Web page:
When the Harz floes were pressed up in the Cretaceous, the small and occasionally interrupted mountain range began, which begins at the Regenstein near Blankenburg and extends over eight kilometers to the counter stones at Ballenstedt.
The most beautiful part (about 135.37 ha) is located in the district Weddersleben and is called "Devil's Wall." Already in 1784 Goethe visited the legendary sandstone wall and found it "so strangely beautiful."
At the beginning of the 19th century, the degradation of the sandstone of the Teufelsmauer became more and more lucrative. The soft sandstone was of good quality, and the hard sandstone was very well suited as a brick and paving stone. For example, the holdings involved in mining and processing were increasing, so that one had to stop this process from the official site, to receive posterity this remarkable rock formation. The area of the Teufelsmauer was put under protection on July 8, 1852, by the district administrator Weyhe von Quedlinburg as an "object of folk legend and a group of rocks known as a rare natural attraction" in which he prohibited any further removal of the sandstone. This protected area was then expanded a few years later to its present size. In 1935, a decree of the district president in Magdeburg dismissed it as a nature reserve, the oldest nature reserve in Germany. The Teufelsmauer can easily be wandered around and offers from a landscaped platform on the ridge a fantastic view of the Harz and the Harz foothills. If you travel by train from Quedlinburg towards Thale,
The legend of the Teufelsmauer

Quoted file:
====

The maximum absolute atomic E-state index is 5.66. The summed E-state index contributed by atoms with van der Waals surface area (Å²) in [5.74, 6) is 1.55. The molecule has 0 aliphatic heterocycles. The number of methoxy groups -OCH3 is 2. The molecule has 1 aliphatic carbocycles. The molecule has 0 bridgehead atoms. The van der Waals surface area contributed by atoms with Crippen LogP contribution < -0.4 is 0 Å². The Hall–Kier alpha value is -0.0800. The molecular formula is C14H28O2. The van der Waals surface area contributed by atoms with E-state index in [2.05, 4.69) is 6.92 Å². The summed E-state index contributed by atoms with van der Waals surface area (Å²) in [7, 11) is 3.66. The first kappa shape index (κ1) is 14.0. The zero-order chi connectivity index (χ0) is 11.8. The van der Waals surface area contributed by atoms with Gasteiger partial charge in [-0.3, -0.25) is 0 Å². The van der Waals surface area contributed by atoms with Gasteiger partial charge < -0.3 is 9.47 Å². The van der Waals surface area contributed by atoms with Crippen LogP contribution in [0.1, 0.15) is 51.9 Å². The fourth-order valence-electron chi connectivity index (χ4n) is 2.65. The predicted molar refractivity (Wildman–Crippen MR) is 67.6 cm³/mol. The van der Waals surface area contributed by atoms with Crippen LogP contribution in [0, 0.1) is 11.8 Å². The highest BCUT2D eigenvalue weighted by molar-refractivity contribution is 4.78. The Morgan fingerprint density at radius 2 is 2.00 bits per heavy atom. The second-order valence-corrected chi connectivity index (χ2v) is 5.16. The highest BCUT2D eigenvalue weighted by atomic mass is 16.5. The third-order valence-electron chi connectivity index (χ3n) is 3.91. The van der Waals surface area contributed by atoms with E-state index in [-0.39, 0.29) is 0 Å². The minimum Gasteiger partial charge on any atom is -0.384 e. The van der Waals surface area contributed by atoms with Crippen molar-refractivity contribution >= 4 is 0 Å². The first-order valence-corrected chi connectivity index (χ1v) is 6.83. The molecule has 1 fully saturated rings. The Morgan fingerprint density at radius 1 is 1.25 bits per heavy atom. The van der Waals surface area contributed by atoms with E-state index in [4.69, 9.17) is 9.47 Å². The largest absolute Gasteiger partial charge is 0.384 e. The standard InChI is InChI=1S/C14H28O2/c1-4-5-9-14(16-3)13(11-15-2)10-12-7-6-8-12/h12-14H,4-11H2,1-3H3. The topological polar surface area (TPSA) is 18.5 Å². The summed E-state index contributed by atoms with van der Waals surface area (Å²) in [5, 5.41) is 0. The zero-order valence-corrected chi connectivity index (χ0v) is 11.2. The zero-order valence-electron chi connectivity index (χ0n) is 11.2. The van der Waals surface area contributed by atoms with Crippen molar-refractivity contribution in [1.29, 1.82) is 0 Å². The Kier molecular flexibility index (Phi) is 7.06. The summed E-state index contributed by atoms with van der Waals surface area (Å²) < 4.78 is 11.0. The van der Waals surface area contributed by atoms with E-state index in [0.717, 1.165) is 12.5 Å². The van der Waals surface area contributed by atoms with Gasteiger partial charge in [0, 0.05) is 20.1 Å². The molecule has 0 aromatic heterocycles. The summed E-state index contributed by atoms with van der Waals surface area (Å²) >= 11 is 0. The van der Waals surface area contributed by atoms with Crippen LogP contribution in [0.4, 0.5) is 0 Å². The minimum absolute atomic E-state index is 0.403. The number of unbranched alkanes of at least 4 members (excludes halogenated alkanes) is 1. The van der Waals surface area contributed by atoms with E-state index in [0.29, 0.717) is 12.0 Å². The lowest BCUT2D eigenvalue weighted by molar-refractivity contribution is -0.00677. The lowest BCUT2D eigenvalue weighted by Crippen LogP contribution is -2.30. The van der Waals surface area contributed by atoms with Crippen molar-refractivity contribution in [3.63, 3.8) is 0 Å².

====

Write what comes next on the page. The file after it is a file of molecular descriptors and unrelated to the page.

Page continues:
Before times of prehistory, when God and the devil divided the earth among themselves, it was agreed between them that the devil should own all the land which he could rebuild in a night until the first cockcrow with a wall.
That night, when the devil began building, an old woman was on her way to sell a cock in the market. In the dark, she stumbled, and the cock was startled and began to crow. The devil heard this and thought that his time had already passed, and, out of sheer anger, broke the devil's wall again. The remains have remained until today.
This is a fantastic place to teach and show children the power of nature and the factor of time. Free entrance, small parking next to the bridge, good weather and slow walking with nice views of the area. The Teufelsmauer is a sandstone formation reminiscent of a giant fence, extending about 12 miles on the Harz Mountain Range. The rocky structure has been the subject of curiosity and folklore for as long as people have been living near it. The best views are from Weddersleben (Attention: there is no official parking at the sight, you'll have to walk a bit)
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